Management of spasticity in children with brain disorders
Cerebral palsy (CP) is the most common motor disability in childhood.
Population-based studies from around the world report prevalence estimates of CP ranging from 1.5 to more than 4 per 1,000 live births or children of a defined age range.
The impact of spasticity and co-existing motor disorders and their early musculoskeletal complications on the child or young person varies. Common problems include impaired motor function affecting the person's ability to participate in society, pain from muscle spasms, motor developmental delay and difficulties with daily care due to the onset of secondary complications of spasticity. Management should be tailored to meet the problems faced by the individual child or young person and their individual goals.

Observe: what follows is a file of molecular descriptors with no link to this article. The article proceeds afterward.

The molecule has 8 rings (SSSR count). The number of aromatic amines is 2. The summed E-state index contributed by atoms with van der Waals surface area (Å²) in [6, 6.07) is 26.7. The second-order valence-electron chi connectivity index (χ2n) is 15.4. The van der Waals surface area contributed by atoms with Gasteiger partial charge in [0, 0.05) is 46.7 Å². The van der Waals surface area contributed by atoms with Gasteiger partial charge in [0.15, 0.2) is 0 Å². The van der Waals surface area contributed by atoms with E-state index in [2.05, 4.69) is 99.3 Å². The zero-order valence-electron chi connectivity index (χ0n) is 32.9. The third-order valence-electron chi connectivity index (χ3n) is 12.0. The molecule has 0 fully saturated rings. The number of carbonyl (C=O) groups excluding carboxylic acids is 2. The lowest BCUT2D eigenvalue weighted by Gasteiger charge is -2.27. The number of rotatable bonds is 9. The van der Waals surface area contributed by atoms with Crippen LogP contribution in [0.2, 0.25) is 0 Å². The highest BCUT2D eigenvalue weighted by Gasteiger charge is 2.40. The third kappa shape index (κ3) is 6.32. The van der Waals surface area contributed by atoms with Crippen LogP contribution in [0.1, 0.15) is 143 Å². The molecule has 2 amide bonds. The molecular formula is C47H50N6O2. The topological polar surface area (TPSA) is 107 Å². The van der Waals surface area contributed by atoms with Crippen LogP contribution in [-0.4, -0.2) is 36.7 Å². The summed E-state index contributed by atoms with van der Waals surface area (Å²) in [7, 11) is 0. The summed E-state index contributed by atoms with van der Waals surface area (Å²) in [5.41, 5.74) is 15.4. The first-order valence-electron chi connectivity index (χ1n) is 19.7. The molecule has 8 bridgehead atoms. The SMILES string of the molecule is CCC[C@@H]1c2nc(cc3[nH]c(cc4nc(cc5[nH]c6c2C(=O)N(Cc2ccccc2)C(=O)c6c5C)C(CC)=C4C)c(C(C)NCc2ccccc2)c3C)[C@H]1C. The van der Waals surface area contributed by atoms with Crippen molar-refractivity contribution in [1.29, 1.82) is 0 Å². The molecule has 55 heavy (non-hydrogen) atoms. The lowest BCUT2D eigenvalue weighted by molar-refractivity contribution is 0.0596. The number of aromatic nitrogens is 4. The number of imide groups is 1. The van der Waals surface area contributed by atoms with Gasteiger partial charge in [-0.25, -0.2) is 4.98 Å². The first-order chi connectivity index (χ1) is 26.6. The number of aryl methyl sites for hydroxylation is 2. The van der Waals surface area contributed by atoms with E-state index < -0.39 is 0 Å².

There is considerable variation in practice in managing spasticity, including variation in the availability of treatments and the intensity of their use. This guideline will help healthcare professionals to select and use appropriate treatments for individual children and young people.
This guideline covers a vast range of topics dealing with management of spasticity, from enhancing motor function to prevention and treatment of contractures, gait stimulatiom, stretching, use of orthoses, and involvement of a medical team. This guideline is updated every 2 years, to incorporate new evidence and practices.
> From: NICE Clinical guideline, National Institute for Health and Care Excellence (2015) . All rights reserved to NICE. Click here for the Pubmed summary.